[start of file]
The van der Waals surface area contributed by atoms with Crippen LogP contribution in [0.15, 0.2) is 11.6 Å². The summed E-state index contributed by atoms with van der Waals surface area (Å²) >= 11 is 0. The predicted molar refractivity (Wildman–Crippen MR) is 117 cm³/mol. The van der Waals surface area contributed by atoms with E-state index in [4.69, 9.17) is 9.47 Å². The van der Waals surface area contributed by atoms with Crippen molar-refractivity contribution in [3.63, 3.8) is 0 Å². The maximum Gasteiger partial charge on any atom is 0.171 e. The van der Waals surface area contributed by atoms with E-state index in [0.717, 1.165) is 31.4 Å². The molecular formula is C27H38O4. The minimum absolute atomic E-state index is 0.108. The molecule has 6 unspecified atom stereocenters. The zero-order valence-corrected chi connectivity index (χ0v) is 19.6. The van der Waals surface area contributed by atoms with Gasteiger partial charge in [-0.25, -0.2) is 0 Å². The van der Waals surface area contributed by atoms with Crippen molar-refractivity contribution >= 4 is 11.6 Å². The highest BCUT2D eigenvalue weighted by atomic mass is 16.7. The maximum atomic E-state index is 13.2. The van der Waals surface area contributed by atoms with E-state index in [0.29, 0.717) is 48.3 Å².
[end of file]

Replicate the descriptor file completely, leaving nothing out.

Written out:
The van der Waals surface area contributed by atoms with Crippen LogP contribution in [0.15, 0.2) is 11.6 Å². The summed E-state index contributed by atoms with van der Waals surface area (Å²) >= 11 is 0. The predicted molar refractivity (Wildman–Crippen MR) is 117 cm³/mol. The van der Waals surface area contributed by atoms with E-state index in [4.69, 9.17) is 9.47 Å². The van der Waals surface area contributed by atoms with Crippen molar-refractivity contribution in [3.63, 3.8) is 0 Å². The maximum Gasteiger partial charge on any atom is 0.171 e. The van der Waals surface area contributed by atoms with E-state index in [0.717, 1.165) is 31.4 Å². The molecular formula is C27H38O4. The minimum absolute atomic E-state index is 0.108. The molecule has 6 unspecified atom stereocenters. The zero-order valence-corrected chi connectivity index (χ0v) is 19.6. The van der Waals surface area contributed by atoms with Gasteiger partial charge in [-0.25, -0.2) is 0 Å². The van der Waals surface area contributed by atoms with Crippen molar-refractivity contribution >= 4 is 11.6 Å². The highest BCUT2D eigenvalue weighted by atomic mass is 16.7. The maximum atomic E-state index is 13.2. The van der Waals surface area contributed by atoms with E-state index in [0.29, 0.717) is 48.3 Å².